Robotics is a fast-growing industry. A recent report from GlobalData forecasts that it will pass the $500bn mark in 2030, after a decade of double-digit annual growth. That’s an impressive figure for an industry that generated global revenue of just $45bn in 2020.

Most of the value generated by robotics comes from service robots, a broad category that includes consumer robots, as well as robots used in logistics, healthcare, security, and many other areas of the service sector. However, industrial robots will grow at a faster rate in the 2020s. Moreover, industrial robots are also a source of innovation that often spills over to service robots.

Robotics has a long history. Ingenious humans have been developing mechanical contraptions to perform hard or dangerous tasks for millennia. Even if we narrow down the robotics story and only consider the period after the emergence of computing, robots have been working alongside humans in factories since the 1960s. Yet, despite the long history, there is sometimes the feeling that robotics has not reached its full potential.

It’s demography and the economy

Several conditions have recently aligned that promise to expand the robotics market. Those conditions are technological, economic, and demographic.

Cloud computing and AI enable robots to collaborate, access huge amounts of data uninterruptedly, and, ultimately, become smarter. Further advances are needed in certain AI technologies, including computer vision, conversational platforms, and context-aware computing, and these developments will not happen overnight. Still, the foundations are in place, and advances are expected over the coming years. Moreover, investors are pouring funds into AI start-ups that aim to make robots more intelligent, independent, and better able to function in unstructured environments.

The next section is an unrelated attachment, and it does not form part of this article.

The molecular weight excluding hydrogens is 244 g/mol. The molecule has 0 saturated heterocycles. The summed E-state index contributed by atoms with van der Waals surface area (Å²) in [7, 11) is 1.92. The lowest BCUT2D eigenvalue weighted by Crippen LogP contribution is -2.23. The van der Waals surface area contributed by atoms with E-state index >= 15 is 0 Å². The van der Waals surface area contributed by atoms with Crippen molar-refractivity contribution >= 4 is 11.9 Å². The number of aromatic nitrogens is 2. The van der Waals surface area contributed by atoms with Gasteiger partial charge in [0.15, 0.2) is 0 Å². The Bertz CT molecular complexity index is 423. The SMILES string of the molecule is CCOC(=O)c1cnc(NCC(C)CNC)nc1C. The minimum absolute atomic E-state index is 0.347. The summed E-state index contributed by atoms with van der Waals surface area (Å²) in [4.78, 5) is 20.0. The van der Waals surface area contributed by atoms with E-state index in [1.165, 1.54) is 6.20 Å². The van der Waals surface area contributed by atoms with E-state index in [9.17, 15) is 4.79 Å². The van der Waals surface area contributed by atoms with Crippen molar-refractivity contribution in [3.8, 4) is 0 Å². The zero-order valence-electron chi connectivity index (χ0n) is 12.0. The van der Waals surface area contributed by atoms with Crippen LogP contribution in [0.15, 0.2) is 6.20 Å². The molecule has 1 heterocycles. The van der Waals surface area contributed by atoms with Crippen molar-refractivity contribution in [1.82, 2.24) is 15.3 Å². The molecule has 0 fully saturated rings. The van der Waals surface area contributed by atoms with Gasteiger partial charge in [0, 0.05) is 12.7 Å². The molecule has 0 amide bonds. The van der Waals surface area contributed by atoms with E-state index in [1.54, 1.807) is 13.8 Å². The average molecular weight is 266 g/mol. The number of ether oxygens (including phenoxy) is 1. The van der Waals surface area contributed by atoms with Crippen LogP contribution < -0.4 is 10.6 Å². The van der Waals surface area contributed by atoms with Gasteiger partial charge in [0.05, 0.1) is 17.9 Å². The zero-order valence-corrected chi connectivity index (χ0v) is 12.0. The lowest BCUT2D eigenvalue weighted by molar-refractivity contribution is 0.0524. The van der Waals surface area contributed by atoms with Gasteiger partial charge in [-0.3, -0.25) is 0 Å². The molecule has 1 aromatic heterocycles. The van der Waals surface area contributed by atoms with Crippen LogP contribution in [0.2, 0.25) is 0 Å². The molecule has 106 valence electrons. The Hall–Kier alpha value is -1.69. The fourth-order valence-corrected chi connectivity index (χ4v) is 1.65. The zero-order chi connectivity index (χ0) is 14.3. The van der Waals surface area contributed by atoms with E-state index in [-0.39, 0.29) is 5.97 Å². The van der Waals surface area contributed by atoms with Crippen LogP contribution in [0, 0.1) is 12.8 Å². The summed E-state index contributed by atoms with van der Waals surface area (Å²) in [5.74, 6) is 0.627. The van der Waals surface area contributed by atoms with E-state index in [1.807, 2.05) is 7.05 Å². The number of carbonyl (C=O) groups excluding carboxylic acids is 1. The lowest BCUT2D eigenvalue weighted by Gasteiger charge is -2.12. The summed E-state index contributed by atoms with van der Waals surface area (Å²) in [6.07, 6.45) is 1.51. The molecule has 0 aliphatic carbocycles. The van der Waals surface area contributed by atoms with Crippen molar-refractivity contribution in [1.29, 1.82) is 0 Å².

Even so, technological developments on their own won’t drive growth. Scientific ingenuity and creativity are making progress in robotics possible, but demography and the economy will incentivize harnessing that technology. Before the pandemic, economic growth had started to stagnate in most of the developed world. Growth in large emerging economies, like Brazil and South Africa, had also begun to stall. Automation is vital for improving productivity and gaining a competitive advantage. As countries and companies design their pandemic recovery plans, interest in robotics is increasing.

Unlocking the full potential of robotics

The final incentive for robotics growth comes from demographic trends. Fertility rates are low in large parts of the world while life expectancy keeps increasing, barring the interruption brought about by the pandemic. This used to be a problem of very wealthy nations, but now affects rapidly growing China and middle-income countries too. As a result, societies are increasingly looking to robots to care for the elderly and help solve shortages in the workforce.

AI and cloud computing are making robots smarter and more efficient, but advances in these areas on their own do not explain robotics growth. For technology to enjoy wide adoption, it’s not enough for it simply to exist. In the next decade, incentives for robotics adoption will come from economic and demographic trends, and it’s the combined convergence of these trends with technologic breakthroughs that promise to unlock the full potential of robots.